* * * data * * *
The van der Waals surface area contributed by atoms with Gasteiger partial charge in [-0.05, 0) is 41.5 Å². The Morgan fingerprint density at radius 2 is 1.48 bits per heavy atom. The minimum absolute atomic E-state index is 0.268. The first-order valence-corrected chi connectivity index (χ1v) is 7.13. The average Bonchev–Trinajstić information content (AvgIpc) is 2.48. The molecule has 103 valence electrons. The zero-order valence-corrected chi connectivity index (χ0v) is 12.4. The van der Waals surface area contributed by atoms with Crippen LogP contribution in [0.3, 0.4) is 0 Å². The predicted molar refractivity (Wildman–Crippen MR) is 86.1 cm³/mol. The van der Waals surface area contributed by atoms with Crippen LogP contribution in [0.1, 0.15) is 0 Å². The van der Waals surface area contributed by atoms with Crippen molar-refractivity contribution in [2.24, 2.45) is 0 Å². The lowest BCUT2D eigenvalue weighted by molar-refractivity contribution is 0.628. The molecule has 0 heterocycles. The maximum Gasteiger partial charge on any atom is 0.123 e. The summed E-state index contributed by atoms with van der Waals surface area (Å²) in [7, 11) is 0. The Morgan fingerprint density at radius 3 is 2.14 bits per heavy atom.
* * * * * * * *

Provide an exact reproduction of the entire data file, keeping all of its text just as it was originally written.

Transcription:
The van der Waals surface area contributed by atoms with Gasteiger partial charge in [-0.05, 0) is 41.5 Å². The Morgan fingerprint density at radius 2 is 1.48 bits per heavy atom. The minimum absolute atomic E-state index is 0.268. The first-order valence-corrected chi connectivity index (χ1v) is 7.13. The average Bonchev–Trinajstić information content (AvgIpc) is 2.48. The molecule has 103 valence electrons. The zero-order valence-corrected chi connectivity index (χ0v) is 12.4. The van der Waals surface area contributed by atoms with Crippen LogP contribution in [0.3, 0.4) is 0 Å². The predicted molar refractivity (Wildman–Crippen MR) is 86.1 cm³/mol. The van der Waals surface area contributed by atoms with Crippen LogP contribution in [0.1, 0.15) is 0 Å². The van der Waals surface area contributed by atoms with Crippen molar-refractivity contribution in [2.24, 2.45) is 0 Å². The lowest BCUT2D eigenvalue weighted by molar-refractivity contribution is 0.628. The molecule has 0 heterocycles. The maximum Gasteiger partial charge on any atom is 0.123 e. The summed E-state index contributed by atoms with van der Waals surface area (Å²) in [7, 11) is 0. The Morgan fingerprint density at radius 3 is 2.14 bits per heavy atom.